Some features of this site are not compatible with your browser. Install Opera Mini to
better experience this site.
Rare Snow in and around Tokyo
This page contains archived content and is no longer being updated. At the time of publication, it represented the best available science. However, more recent observations and studies may have rendered some content obsolete.
Snow is a rare sight in Japan’s capital city, Tokyo. But on January 25, 2006, snow is exactly what the Advanced Spaceborne Thermal Emission and Reflection Radiometer (ASTER) saw when it acquired this image. The city was hit with a rare snow storm on January 21. As much as 3.5 inches fell in the center of the city, reported the Agence France-Presse. To the east, nearer the Pacific, enough snow fell to close the Narita Airport, stranding thousands of passengers.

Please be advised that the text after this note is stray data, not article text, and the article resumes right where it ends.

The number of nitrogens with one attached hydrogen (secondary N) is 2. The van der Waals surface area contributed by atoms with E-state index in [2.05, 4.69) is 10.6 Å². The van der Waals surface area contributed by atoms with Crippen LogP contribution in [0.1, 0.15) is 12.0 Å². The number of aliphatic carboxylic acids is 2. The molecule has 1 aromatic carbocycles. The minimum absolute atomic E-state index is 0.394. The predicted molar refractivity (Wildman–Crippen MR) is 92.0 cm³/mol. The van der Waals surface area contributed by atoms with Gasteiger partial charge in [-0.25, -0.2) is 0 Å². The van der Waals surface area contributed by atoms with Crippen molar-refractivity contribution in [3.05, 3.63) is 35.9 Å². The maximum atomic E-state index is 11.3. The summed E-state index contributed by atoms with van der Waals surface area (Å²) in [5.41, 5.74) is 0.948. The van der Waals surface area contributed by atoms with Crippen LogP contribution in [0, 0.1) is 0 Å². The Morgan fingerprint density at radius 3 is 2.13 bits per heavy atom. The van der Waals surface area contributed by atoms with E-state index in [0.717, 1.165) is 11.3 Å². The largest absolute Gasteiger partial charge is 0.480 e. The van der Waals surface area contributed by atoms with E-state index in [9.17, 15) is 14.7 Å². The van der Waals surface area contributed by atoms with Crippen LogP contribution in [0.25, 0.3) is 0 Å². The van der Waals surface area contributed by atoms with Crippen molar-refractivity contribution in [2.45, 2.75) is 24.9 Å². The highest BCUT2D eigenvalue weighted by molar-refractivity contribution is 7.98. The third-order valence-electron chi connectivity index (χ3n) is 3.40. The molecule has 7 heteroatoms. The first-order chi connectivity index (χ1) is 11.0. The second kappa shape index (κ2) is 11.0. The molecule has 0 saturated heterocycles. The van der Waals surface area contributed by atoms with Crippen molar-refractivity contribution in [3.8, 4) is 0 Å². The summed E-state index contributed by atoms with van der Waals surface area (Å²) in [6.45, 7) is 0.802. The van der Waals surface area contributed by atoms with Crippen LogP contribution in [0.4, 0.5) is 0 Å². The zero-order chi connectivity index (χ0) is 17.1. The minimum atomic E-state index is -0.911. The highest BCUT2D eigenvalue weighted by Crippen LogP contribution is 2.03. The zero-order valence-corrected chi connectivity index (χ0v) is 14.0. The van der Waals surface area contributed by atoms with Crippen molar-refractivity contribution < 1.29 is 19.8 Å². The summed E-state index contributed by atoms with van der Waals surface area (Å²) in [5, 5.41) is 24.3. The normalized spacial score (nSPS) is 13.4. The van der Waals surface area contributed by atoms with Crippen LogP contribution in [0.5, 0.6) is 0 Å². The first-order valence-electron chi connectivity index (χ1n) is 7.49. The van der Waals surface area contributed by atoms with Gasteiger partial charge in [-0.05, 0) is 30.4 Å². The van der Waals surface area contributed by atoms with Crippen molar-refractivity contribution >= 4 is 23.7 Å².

Bright white snow mixes with dark green vegetation, deep blue waters, and the flat gray of developed areas in this image, which shows suburban areas to the east of Tokyo. (The large version of the scene shows the far eastern edge of Tokyo.) A pair of reservoirs connected by canals is visible at upper left. In the large version of the image, boats are scattered across Tokyo Bay like specks of confetti. This simulated natural-color ASTER image covers an area of 50.6 by 55.8 kilometers, and is centered near 35.7 degrees North, 139.9 degrees East. An image from the Moderate Resolution Imaging Spectroradiometer (MODIS) on NASA's Terra satellite on the same day shows the entire extent of the snowfall across the region.
NASA image courtesy the NASA/GSFC/METI/ERSDAC/JAROS, and U.S./Japan ASTER Science Team
As much as 3.5 inches of snow fell in Tokyo on January 25, 2006.